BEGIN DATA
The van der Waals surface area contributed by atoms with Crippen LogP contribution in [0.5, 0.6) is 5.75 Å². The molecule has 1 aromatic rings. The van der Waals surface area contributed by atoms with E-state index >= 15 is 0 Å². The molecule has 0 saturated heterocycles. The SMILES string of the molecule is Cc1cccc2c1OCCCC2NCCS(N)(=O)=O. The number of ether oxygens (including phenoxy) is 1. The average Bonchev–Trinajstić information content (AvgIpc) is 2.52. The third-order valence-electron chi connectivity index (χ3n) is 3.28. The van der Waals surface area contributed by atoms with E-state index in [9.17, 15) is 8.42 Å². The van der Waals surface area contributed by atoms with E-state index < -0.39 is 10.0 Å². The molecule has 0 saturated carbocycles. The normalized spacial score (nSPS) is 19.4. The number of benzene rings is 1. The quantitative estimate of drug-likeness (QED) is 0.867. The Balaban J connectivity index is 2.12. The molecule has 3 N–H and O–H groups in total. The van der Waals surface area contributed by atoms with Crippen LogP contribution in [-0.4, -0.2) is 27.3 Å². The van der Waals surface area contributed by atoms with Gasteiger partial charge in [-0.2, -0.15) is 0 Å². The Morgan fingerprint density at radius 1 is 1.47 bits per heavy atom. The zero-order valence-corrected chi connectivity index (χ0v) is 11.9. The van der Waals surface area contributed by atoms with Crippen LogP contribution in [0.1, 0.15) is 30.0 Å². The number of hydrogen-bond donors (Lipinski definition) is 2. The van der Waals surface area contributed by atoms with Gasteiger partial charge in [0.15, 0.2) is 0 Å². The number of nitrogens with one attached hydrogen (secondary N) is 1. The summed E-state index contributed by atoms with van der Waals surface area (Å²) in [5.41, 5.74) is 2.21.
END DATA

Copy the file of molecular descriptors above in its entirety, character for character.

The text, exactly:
The van der Waals surface area contributed by atoms with Crippen LogP contribution in [0.5, 0.6) is 5.75 Å². The molecule has 1 aromatic rings. The van der Waals surface area contributed by atoms with E-state index >= 15 is 0 Å². The molecule has 0 saturated heterocycles. The SMILES string of the molecule is Cc1cccc2c1OCCCC2NCCS(N)(=O)=O. The number of ether oxygens (including phenoxy) is 1. The average Bonchev–Trinajstić information content (AvgIpc) is 2.52. The third-order valence-electron chi connectivity index (χ3n) is 3.28. The van der Waals surface area contributed by atoms with E-state index in [9.17, 15) is 8.42 Å². The van der Waals surface area contributed by atoms with E-state index < -0.39 is 10.0 Å². The molecule has 0 saturated carbocycles. The normalized spacial score (nSPS) is 19.4. The number of benzene rings is 1. The quantitative estimate of drug-likeness (QED) is 0.867. The Balaban J connectivity index is 2.12. The molecule has 3 N–H and O–H groups in total. The van der Waals surface area contributed by atoms with Crippen LogP contribution in [-0.4, -0.2) is 27.3 Å². The van der Waals surface area contributed by atoms with Gasteiger partial charge in [-0.2, -0.15) is 0 Å². The Morgan fingerprint density at radius 1 is 1.47 bits per heavy atom. The zero-order valence-corrected chi connectivity index (χ0v) is 11.9. The van der Waals surface area contributed by atoms with Crippen LogP contribution in [0.1, 0.15) is 30.0 Å². The number of hydrogen-bond donors (Lipinski definition) is 2. The van der Waals surface area contributed by atoms with Gasteiger partial charge in [0.15, 0.2) is 0 Å². The number of nitrogens with one attached hydrogen (secondary N) is 1. The summed E-state index contributed by atoms with van der Waals surface area (Å²) in [5.41, 5.74) is 2.21.